Tuesday, November 25, 2008

Bobbins in her hair...bobbins everywhere!

Not only do I make bobbin lace, I also make bobbins I use to make the lace. A few months ago, when I was showing off a pair of birch bobbins I’d made, a couple of my friends thought at first that they were hair sticks. Since I’ve always thought that the beautiful spangled bobbins I use are just as elegant as the lace they make, I was inspired to make a pair of hair sticks based on the design of my bobbins.

The components of the Spangled Midland style bobbins I use are: the thistle top, the neck, the…well, I’m not sure what the technical term is, but we’ll call it the handle, and the spangle. The neck is where the thread is wrapped, the thistle top is shaped to facilitate a special knot that holds the thread in place, yet is easily unwound when needed. The handle is the part of the bobbin that is picked up and moved to manipulate the thread, and the spangle serves as a weight to provide proper tension on the thread, keeps the bobbin from rolling around on the pillow, and looks pretty. Bobbins are almost always used in pairs, but the pairs generally are not identical. I like to use coordinating bobbins as my pairs to start, although depending on the design of the lace, the bobbins are frequently mixed up into different pairs by the end of the project.

For the hair sticks, I decided to make coordinating sticks with no attempt at making them identical. I selected oak, since I’ve had some sitting around for a while, but hadn’t gotten around to cutting any of it yet. I determined that the decorative portion of the hair stick should be based on the handle of the bobbin, complete with spangle…trying to incorporate the neck and thistle top seemed unnecessary.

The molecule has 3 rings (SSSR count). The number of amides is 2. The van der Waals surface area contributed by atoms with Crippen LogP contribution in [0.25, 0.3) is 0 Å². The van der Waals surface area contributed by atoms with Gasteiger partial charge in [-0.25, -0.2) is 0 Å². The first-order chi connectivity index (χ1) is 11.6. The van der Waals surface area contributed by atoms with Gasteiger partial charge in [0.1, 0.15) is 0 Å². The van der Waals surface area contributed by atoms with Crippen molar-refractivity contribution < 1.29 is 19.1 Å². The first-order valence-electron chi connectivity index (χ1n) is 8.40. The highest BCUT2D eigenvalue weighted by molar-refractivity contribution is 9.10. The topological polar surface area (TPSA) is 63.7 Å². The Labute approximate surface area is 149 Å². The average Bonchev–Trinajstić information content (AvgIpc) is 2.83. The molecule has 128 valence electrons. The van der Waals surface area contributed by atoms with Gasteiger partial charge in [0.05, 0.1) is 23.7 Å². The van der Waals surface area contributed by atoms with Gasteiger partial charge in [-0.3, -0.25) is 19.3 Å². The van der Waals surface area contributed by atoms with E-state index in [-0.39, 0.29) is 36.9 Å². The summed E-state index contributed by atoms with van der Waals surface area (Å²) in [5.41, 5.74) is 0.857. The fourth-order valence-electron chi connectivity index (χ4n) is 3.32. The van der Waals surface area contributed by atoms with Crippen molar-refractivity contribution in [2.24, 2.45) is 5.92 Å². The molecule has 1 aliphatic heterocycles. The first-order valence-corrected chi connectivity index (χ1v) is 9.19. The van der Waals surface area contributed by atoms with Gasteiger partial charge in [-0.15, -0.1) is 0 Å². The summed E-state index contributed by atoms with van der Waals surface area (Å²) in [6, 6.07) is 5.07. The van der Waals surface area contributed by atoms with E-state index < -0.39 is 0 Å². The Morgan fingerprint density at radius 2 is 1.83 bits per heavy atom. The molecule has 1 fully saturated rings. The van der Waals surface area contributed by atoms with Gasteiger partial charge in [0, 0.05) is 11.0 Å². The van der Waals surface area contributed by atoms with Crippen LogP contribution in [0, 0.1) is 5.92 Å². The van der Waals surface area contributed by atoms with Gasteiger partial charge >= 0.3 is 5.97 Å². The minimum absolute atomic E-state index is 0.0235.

It’s a little tricky to turn a long, narrow spindle, so I generally start at the tailstock and work my way toward the headstock, so that the narrowest sections will be closest to the stability of the chuck. After turning each stick, I sanded it down through several sizes of sandpaper, down to 1000 grit for a very smooth finish. Cutting off at the point is always an adventure…I usually end up using a skew chisel from my miniature tool set one handed, while loosely holding the stick with my other hand. Spinning objects have a tendency to go flying when set free, and I prefer not to damage either the item I just finished turning or my parent’s car, which is parked very close by (I did mention my lathe is in my parents’ garage, right?). After the cut-off, I sanded the point.

Back at home, I treated the sticks with tung oil, wiped them, and left them overnight. Well, longer than overnight, actually. I turned the sticks on a Saturday. I prefer not to do anything work-related on Sundays, so after I woke up Monday morning, I lightly sanded the sticks, then rubbed on a second coat of oil. By the time I got home from campus, the oil was dry and the sticks ready for the next step—spangling.

First, a small hole had to be drilled across the end of each stick. I used a small rotary power tool (like a Dremel, but off-brand) with a drill bit larger than the brass wire. Next, I cut a length of wire and threaded it through the hole. In order to allow the spangle to move freely, and also hide the connection, I arranged the beads on the wire, with the stick hanging in the middle, so that the when the ends are fastened together, the join could be slid inside the largest bead. Just as the sticks were made to coordinate, but not match, the purple beads on the spangle also coordinate without matching.

Ta-da! Lace bobbin inspired hairsticks!

Oh. And I have short hair and no personal use for hair sticks.

1 comment:

Heidi said...

Those are so pretty, they kind of make me miss my long hair. I wonder if I can figure out how to use them in my shorter hair...